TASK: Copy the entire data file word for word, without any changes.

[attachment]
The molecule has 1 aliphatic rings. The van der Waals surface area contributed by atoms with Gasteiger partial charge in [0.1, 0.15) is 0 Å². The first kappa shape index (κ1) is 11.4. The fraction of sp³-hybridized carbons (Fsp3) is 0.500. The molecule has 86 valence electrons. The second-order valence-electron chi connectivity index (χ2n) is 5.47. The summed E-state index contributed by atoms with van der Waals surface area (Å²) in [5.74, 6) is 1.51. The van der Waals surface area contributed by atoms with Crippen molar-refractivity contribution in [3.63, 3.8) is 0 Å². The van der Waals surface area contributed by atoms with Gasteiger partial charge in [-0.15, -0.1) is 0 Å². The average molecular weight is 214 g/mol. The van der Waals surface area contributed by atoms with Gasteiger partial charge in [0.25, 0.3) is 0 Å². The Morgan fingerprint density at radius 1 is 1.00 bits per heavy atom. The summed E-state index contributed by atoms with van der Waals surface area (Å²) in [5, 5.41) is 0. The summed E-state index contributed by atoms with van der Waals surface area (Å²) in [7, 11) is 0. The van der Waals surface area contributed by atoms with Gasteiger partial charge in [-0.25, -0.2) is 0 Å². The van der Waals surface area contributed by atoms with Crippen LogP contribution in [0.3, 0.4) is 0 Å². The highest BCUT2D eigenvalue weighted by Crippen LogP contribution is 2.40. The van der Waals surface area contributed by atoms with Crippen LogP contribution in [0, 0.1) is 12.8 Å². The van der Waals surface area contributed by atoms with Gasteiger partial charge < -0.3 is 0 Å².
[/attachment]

The molecule has 1 aliphatic rings. The van der Waals surface area contributed by atoms with Gasteiger partial charge in [0.1, 0.15) is 0 Å². The first kappa shape index (κ1) is 11.4. The fraction of sp³-hybridized carbons (Fsp3) is 0.500. The molecule has 86 valence electrons. The second-order valence-electron chi connectivity index (χ2n) is 5.47. The summed E-state index contributed by atoms with van der Waals surface area (Å²) in [5.74, 6) is 1.51. The van der Waals surface area contributed by atoms with Crippen molar-refractivity contribution in [3.63, 3.8) is 0 Å². The van der Waals surface area contributed by atoms with Gasteiger partial charge in [-0.15, -0.1) is 0 Å². The average molecular weight is 214 g/mol. The van der Waals surface area contributed by atoms with Gasteiger partial charge in [0.25, 0.3) is 0 Å². The Morgan fingerprint density at radius 1 is 1.00 bits per heavy atom. The summed E-state index contributed by atoms with van der Waals surface area (Å²) in [5, 5.41) is 0. The summed E-state index contributed by atoms with van der Waals surface area (Å²) in [7, 11) is 0. The van der Waals surface area contributed by atoms with Gasteiger partial charge in [-0.25, -0.2) is 0 Å². The van der Waals surface area contributed by atoms with Crippen LogP contribution in [0.3, 0.4) is 0 Å². The highest BCUT2D eigenvalue weighted by Crippen LogP contribution is 2.40. The van der Waals surface area contributed by atoms with Crippen LogP contribution in [0, 0.1) is 12.8 Å². The van der Waals surface area contributed by atoms with Gasteiger partial charge < -0.3 is 0 Å².